Defiance preview

While many properties have attempted convergence between cinema and gaming, the persistent world of Defiance offers an opportunity to create something genuinely new.

"Defy everything you know about conventional storytelling." I can't recall the number of hyperbolic statements I overheard at a recent preview event for Trion Worlds' next MMO, Defiance. The word "revolutionary" was thrown around quite a bit, and as with any self-proclaimed revolution, I was skeptical. Unfortunately for this jaded writer, Defiance is revolutionary. The upcoming MMO shooter developed by Trion Worlds isn't a game "based on" or "inspired" by Syfy's upcoming new show--it's being built as an integral part of transmedia story. While many properties have attempted convergence between cinema and gaming, the persistent world of Defiance offers an opportunity to create something genuinely new. Defiance is both a new game and a new TV show. It's a world where, after decades of war, humans and aliens coexist in a devastated, terraformed planet. The show follows the lives of characters in St. Louis, while the game focuses on the struggles of a post-alien invasion San Francisco. Because both the TV show and game run on a schedule, their stories can intertwine immediately, with characters from the show appearing in the game and vice versa. In many ways, Defiance represents Syfy's desire to have people move away from DVR and Netflix, and remember an era when new episodes were events worth tuning into. "It's true appointment viewing. If you're not watching on a Monday night when we air Defiance, then you will miss that storyline that's referenced in the game," Dave Howe, president of Syfy, told Shacknews in an interview. The synergy between the two extensions of this universe is certainly novel, but there are clear logistical limitations as to what's possible. TV shows are filmed months before they air, so is it possible for events in the game to affect the show in a meaningful way? The answer is "not really," as the producers are unlikely to shoot alternate scenes and throw certain outcomes on the cutting room floor due to decisions players make in the game. Rather, the nods to players will be rather minor. For example, if John "XboxLover87" Smith is the first to complete a specific mission in the game, he might be namedropped by one of the characters in the show. However, the producers are hoping that bigger game decisions will impact the storyline of a season two, when the show goes on hiatus. "For season two, we're cautiously optimistic and confident that we'll be able to be more responsive to stuff in the game," Howe said.

Syfy's vision of a future San Francisco

The transmedia vision for Defiance is certainly impressive, but how is the actual game? The game is an ambitious undertaking, even without the ties to a potentially ongoing TV series. Developed by Trion Worlds, Defiance the game is a MMO shooter, meant to feature thousands of players in a persistent world--across all three platforms. Amazingly, I saw the game running not only on a PC, but on an Xbox 360 and a PlayStation 3 as well. Players won't be able to play against each other, however, as the platform holders won't open up their gated community to other networks. It's an incredible technical achievement--but that's about it. As a shooter, Defiance is certainly competent and fun enough, but nothing truly spectacular. It's easy navigate the environment thanks to the ability to summon a buggy at the press of a button. However, encounters against AI enemies are rather standard affairs. There isn't much depth outside of running, gunning, and throwing the occasional grenade. One instance we were thrown into had us collectively fighting a giant insect boss that could summon minions. With a huge amount of HP, it became a bit of a chore, emptying clip after clip into the boss' glowing, obvious weak point. While it's unlikely to take players away from Call of Duty, "fun enough" might be all fans really need, should Defiance take off as a show. The quality of the game won't necessarily determine the fate of this online world. Instead, it's the business model that will ultimately attract players. Will this be a boxed product? Will it have a subscription fee? Will it be free-to-play? Unfortunately, I couldn't get an answer from Trion. Given whatever plan they choose needs to meet the requirements for PlayStation Network and Xbox Live, is free-to-play even an option? "If you look at what Trion did with Rift... and what we're doing with End of Nations, we don't really have religion about one business model or another," Trion's Nick Beliaeff told us. "What we decide for Defiance will make a lot of sense." Defiance will be available on PC, Xbox 360, and PS3 in April 2013. Season one of the show will air over twelve episodes next year on Syfy.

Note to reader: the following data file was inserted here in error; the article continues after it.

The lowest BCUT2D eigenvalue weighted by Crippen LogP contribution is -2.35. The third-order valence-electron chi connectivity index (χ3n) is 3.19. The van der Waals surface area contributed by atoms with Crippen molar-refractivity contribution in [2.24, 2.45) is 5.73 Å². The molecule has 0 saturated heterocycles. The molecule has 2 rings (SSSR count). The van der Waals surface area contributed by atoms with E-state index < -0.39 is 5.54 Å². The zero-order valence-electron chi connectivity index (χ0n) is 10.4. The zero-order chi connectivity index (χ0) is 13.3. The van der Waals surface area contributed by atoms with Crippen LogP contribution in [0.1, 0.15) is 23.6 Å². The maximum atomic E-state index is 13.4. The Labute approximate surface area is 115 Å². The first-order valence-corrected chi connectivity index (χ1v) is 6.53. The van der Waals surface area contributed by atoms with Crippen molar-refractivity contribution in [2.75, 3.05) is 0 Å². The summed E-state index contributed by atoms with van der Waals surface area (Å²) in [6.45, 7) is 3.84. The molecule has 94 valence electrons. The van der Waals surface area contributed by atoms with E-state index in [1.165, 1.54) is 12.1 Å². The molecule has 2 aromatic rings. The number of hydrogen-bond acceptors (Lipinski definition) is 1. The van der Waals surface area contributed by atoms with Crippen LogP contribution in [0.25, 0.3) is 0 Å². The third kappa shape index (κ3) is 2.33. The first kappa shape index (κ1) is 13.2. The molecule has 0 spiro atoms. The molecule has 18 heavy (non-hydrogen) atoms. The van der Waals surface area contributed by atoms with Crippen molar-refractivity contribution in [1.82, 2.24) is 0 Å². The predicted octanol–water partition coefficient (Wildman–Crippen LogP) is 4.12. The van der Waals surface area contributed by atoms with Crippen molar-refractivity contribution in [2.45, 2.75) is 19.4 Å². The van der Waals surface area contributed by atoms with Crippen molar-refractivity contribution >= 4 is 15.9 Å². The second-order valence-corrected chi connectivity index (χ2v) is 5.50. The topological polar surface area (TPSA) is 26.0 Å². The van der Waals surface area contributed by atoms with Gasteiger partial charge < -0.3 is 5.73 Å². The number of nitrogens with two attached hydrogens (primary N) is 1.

Watch the Shacknews E3 2012 page to follow all our coverage of this year's show. This preview is based on a hands-on demo shown at a pre-E3 event.
From The Chatty
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    May 22, 2012 6:00 AM

    Andrew Yoon posted a new article, Defiance preview.

    While many properties have attempted convergence between cinema and gaming, the persistent world of Defiance offers an opportunity to create something genuinely new.

    • reply
      May 22, 2012 9:16 AM

      Cool idea, but they better let me watch on their website, because I'm not getting cable to know whats going on in the game.